In June, IBM announced a number of initiatives aimed at bringing the power of Apache Spark - an open source distributed computing framework - to the masses.

These include donation of code, educational drive and opening of a dedicated Spark Technology Center in the heart of the Silicon Valley. But why is IBM is throwing so many resources at an open source project?

“This is the first time so many capabilities have come together in a single platform,” Anjul Bhambhri, vice president of Big Data and Analytics business at IBM told DatacenterDynamics.

“It allows you to deal with structured, semi-structured and unstructured data, build models, score those models, run machine learning algorithms, and really be able to build very rich analytic applications. And the speed that we are seeing is just phenomenal.”

We met Bhambhri at the Apache: Big Data conference in Budapest, where she told the audience that Spark was already used to cure diseases, map the universe and get rid of traffic jams, among other things.

Operating system for Big Data

Anjul Bhambhri, VP of Big Data products at IBM

Spark is an open source cluster computing engine that relies on processing data in-memory for speed. It was born at the AMPLab of the University of California, Berkeley in 2009 as a PhD thesis by computer scientist Matei Zaharia. Zaharia also co-created Apache Mesos cluster manager (commercialized by Mesosphere), and played an important part in early development of Apache Hadoop.

Spark is a relatively recent addition to the Apache Software Foundation (ASF) roster. The code base was donated to the ASF in 2013, and in just two years, Spark has emerged as the most active top-level project, with more than 1,400 patches committed to code between July and September.

Inside IBM, Spark is used in the Watson Health Cloud, Big Insights and InfoSphere DataStage products. At the end of the month, IBM is set to introduce predictive analytics capability that leverages Spark.

Bhambhri described the framework as a single “toolbox” for all your analytics needs: “It’s improving developer productivity. Data engineers, data scientists, application developers are able to collaborate on one platform. Otherwise you would need six or seven different products to do these things.”

The machine learning component within Spark is particularly interesting, and this is the area where IBM is making a serious contribution, by open-sourcing its SystemML technology.

“Running machine learning algorithms on Big Data is possible now. This means the machine learning algorithms are going to get smarter and smarter, because they are not learning from tiny bits of data, but they are really learning from all the data that’s available,” Bhambhri told DCD.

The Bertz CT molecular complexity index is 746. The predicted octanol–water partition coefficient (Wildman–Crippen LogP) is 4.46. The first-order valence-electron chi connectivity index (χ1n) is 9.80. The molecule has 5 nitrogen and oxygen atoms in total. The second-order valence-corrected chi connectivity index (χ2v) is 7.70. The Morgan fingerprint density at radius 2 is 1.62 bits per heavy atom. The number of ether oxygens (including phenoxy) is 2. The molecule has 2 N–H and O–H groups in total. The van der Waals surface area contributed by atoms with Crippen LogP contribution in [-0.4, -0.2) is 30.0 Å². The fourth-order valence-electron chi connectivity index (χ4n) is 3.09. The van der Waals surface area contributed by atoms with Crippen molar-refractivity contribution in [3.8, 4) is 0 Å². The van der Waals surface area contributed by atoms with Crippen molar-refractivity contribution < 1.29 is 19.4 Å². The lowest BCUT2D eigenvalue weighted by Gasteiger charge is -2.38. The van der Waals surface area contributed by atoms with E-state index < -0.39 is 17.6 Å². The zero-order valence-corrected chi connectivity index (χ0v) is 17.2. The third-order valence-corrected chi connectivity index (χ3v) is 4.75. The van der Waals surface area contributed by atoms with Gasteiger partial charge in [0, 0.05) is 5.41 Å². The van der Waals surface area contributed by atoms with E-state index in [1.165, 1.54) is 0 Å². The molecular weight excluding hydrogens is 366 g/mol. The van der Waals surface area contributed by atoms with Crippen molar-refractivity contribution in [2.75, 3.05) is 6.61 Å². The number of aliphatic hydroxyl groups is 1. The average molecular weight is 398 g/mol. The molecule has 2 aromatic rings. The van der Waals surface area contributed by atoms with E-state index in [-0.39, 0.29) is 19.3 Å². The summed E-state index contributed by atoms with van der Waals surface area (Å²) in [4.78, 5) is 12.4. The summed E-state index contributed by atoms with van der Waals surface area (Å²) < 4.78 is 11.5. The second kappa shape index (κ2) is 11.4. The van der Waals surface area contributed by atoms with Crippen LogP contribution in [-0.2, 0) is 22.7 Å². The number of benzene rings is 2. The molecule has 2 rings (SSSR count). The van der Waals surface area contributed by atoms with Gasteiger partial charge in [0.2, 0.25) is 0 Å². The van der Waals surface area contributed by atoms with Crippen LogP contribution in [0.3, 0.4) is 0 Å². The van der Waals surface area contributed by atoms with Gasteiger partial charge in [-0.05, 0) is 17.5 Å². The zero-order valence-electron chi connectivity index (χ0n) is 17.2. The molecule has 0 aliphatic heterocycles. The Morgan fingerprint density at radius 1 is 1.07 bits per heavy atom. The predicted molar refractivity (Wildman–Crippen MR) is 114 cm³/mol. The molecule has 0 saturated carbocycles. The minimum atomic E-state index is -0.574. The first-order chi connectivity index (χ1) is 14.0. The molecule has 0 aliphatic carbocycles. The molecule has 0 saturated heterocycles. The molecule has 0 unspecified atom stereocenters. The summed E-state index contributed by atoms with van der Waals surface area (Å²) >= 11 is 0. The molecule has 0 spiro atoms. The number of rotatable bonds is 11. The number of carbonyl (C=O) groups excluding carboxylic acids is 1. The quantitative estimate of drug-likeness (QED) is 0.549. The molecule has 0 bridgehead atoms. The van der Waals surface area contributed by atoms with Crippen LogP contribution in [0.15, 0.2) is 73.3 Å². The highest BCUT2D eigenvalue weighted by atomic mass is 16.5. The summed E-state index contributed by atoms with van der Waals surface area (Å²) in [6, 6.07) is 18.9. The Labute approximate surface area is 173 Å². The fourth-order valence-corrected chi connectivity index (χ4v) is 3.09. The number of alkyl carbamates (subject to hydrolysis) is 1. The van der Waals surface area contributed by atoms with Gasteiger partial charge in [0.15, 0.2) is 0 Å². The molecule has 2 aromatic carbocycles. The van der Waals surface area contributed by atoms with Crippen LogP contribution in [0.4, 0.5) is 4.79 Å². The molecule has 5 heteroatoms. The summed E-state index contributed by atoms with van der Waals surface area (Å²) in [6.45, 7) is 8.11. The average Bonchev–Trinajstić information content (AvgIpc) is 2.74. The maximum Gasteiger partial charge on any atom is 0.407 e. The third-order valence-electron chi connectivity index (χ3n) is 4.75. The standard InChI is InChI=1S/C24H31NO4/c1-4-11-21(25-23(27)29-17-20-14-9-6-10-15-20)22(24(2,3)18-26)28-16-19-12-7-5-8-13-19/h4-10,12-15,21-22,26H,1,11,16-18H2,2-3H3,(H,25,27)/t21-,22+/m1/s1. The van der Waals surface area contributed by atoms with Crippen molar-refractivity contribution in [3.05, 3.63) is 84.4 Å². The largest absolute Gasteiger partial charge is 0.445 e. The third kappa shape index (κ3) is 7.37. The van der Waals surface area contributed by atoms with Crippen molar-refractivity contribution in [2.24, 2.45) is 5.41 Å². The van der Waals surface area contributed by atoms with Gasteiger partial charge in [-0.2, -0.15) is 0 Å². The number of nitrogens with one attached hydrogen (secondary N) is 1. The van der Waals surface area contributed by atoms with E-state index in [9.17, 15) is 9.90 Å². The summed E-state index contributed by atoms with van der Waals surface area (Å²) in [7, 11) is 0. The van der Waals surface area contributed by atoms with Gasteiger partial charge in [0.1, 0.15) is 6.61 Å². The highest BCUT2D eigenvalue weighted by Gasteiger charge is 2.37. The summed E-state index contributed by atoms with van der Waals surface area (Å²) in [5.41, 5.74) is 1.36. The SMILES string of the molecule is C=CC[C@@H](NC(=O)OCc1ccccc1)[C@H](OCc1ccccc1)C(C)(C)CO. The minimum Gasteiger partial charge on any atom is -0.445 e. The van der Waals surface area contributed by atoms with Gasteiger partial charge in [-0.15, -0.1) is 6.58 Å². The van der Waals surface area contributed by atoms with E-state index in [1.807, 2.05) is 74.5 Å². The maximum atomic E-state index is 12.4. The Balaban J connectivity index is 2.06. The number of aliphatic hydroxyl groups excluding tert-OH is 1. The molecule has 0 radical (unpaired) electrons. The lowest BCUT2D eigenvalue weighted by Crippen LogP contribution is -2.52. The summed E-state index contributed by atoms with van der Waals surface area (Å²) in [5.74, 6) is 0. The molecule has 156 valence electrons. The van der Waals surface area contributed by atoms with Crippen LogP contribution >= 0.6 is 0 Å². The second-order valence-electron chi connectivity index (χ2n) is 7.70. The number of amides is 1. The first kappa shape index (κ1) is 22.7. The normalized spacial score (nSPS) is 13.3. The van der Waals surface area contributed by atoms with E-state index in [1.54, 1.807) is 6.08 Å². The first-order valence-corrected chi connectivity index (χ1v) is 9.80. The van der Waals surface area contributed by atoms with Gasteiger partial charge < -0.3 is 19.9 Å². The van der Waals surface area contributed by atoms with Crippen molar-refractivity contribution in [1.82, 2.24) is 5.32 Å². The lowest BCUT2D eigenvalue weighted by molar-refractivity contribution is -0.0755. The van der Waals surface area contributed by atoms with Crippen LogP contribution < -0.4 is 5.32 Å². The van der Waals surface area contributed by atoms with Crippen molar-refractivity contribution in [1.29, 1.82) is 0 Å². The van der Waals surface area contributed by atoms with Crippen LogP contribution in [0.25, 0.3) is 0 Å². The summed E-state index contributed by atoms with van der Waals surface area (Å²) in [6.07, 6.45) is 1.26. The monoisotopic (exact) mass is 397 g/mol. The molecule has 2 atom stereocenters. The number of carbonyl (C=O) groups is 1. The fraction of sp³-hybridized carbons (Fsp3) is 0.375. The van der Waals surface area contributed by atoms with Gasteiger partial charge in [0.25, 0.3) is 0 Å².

“You get excited when you see the kinds of problems people are solving.”

Teaching a million developers

And then there’s IBM’s educational campaign, which promises to teach a million developers how to work with Spark. Bhambhri is quick to dispel any fears that this is just a stealth marketing tactic aimed at selling related commercial products.

“We are teaching them [developers] about what’s available in open source. How to use those capabilities. How to tune the Spark stack, how to tune their applications… And then, if there are other capabilities that they need, so that their applications are really solving problems that they could not solve before, then they can certainly leverage what IBM has to offer. But it’s not just for that reason. A lot of our courses are based only on open source.”

In addition, IBM is hiring close to 100 developers to work exclusively on open source projects – quite a commitment for a company that earns its bread selling proprietary code. These brave men and women will harden Spark, fix bugs and clean up documentation – the latter considered something of a chore by most community members.

Bhambhri hopes educating more people on latest tools will help solve some of the serious challenges facing humanity as a whole. Her favorite use cases for Spark are genomics and personalized medicine. “This is just the start,” she says, glint in her eyes.

More information about IBM and Spark, as well as educational materials, are available at